Parties in the federal election are competing to provide generous support for families who need child care.

Election 2015: Politicians pitch to parents

Conservatives, Liberals, NDP and Greens all offering generous support to parents to help with child care costs

One of a series comparing federal election platforms.

Parents are spending the money and feeling the love like never before from parties contesting the Oct. 19 federal election.

Prime Minister Stephen Harper expanded his favoured approach of direct payments, increasing the Conservative government’s child care benefit plan that has been compared to the former Family Allowance.

The increase was set up to produce bonus cheques to eligible parents in July, retroactive to the start of the year. Payments went up from $100 to $160 a month for each child under six, with a new $60 payment for those aged seven to 17, payable to families regardless of income or method of child care.

Liberal leader Justin Trudeau responded by promising a modified version that would phase out the benefit for high-income families and increase payments for the rest.

Building into its calculations a proposed income tax cut for middle and low-income people, the party estimates a two-parent family with an income of $90,000 and two children would receive $490 a month tax free, compared to the Conservative program of $275 a month after taxes.

The Liberals calculate that a single parent with $30,000 income and one child would receive $533 a month, up from $440 under Conservative child benefit and tax rules.

NDP leader Thomas Mulcair has offered to retain the Conservative payments and expand Quebec’s subsidized daycare program across the country, with a maximum payment of $15 a day and a long-term goal of creating one million new spaces across the country.

Mulcair has said the Quebec program allowed 70,000 mothers to return to the workforce, and the NDP program would be available to private daycare operators as long as they are independent and not “big box” operations.

Green Party leader Elizabeth May is also offering a universal federally-funded child care program, including support for workplace daycare through a direct tax credit to employers of $1,500 a year.

The Green Party also wants to appoint a national children’s commissioner to advise government on policy.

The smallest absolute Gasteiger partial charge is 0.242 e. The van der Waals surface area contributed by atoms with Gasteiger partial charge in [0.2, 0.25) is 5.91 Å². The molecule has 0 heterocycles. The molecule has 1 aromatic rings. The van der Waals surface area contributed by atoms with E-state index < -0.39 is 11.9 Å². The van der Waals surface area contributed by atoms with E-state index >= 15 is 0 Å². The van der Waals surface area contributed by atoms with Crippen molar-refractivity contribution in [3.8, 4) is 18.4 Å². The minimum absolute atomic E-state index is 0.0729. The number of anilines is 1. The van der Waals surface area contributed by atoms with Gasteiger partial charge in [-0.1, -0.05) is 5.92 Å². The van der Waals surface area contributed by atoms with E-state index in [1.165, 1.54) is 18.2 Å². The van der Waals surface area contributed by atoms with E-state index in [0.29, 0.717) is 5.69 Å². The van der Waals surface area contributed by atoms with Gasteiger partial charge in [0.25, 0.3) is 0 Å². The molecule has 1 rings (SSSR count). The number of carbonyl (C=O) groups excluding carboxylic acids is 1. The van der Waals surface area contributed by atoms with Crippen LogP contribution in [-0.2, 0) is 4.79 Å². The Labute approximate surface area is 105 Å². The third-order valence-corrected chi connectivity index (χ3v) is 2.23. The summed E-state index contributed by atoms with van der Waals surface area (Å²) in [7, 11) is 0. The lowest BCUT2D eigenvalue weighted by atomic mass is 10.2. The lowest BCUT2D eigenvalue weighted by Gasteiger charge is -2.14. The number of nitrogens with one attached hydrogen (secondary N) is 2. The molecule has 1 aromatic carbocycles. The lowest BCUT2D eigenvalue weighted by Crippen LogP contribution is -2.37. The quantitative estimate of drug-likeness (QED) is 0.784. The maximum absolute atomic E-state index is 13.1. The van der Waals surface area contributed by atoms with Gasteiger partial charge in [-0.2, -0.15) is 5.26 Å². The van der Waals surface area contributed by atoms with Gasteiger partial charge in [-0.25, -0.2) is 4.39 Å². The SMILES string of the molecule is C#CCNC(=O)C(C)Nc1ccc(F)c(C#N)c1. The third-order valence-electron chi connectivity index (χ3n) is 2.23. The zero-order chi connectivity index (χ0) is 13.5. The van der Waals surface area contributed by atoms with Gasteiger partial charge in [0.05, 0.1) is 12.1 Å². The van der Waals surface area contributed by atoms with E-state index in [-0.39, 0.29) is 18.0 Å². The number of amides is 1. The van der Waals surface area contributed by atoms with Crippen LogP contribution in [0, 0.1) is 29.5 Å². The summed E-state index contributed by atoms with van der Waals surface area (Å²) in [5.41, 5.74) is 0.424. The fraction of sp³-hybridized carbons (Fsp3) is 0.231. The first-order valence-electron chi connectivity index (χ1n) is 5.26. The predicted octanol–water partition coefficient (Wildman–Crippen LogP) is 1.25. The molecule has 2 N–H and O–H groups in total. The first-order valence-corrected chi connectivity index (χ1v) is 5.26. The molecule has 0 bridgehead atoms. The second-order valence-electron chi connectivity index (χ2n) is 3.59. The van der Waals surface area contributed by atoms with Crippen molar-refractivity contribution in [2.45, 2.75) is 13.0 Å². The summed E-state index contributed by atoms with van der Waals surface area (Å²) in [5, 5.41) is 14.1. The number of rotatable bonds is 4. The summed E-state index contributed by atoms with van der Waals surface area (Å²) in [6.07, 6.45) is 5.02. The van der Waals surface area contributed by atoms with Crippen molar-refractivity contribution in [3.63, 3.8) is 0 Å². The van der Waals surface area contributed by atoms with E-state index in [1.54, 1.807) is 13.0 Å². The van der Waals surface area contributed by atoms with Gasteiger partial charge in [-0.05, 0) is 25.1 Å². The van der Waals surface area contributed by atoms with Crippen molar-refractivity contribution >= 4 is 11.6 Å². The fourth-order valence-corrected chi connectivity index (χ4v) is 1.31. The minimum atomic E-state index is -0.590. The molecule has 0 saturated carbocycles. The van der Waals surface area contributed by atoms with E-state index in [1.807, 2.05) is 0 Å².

Just Posted

Jason Scott performs in Terrace to celebrate Neil Diamond’s music

As a tribute artist, he says it’s important to keep his songs alive

SAR leads helicopter Family Day rescue to retrieve injured climber

Pilot had to hover over waterfall as rescue team lifted two people to safety

Canadian Snowbirds may return to Terrace after 20 years

Terrace would kick off three B.C. Snowbird performances in 2020 if approved

B.C. BUDGET: Surplus $374 million after bailouts of BC Hydro, ICBC

Growth projected stronger in 2020, Finance Minister Carole James says

City of Terrace reacts to $8 million provincial infrastructure grant

This is the largest grant ever received by the city, mayor says

Students give two thumbs up to no more B.C. student loan interest

Eliminating the loan interest charges could save the average graduate $2,300 over 10 years

Ontario man accused of killing 11-year-old daughter dies in hospital, police say

Roopesh Rajkumar had been hospitalized with what police described as a self-inflicted gunshot wound

Manitoba ‘pauses’ link with ex-B.C. premier Gordon Campbell after allegations

Campbell had been hired to review two major hydro projects

Heritage minute features Japanese-Canadian baseball team, internment

The Vancouver Asahi baseball team won various championships across the Pacific Northwest

UPDATE: Woman, off-duty cop in critical condition after stabbing outside B.C. elementary school

The officer was interceding in an alleged assault when he and the woman were stabbed

$10-a-day child care not in 2019 budget, but advocate not irked

Sharon Gregson with the Coalition of Child Care Advocates of B.C. says NDP on track to deliver promise

B.C. Seniors Advocate questions labour shortage in care homes

Are there really no workers, or are care aide wages too low?

B.C. business groups worry about looming economic decline in wake of NDP budget

The party’s second government budget focused on plenty of spending, business advocates say

Man injured in police shooting near Nelson has died: B.C. police watchdog

The death follows an incident in Bonnington on Feb. 13

Most Read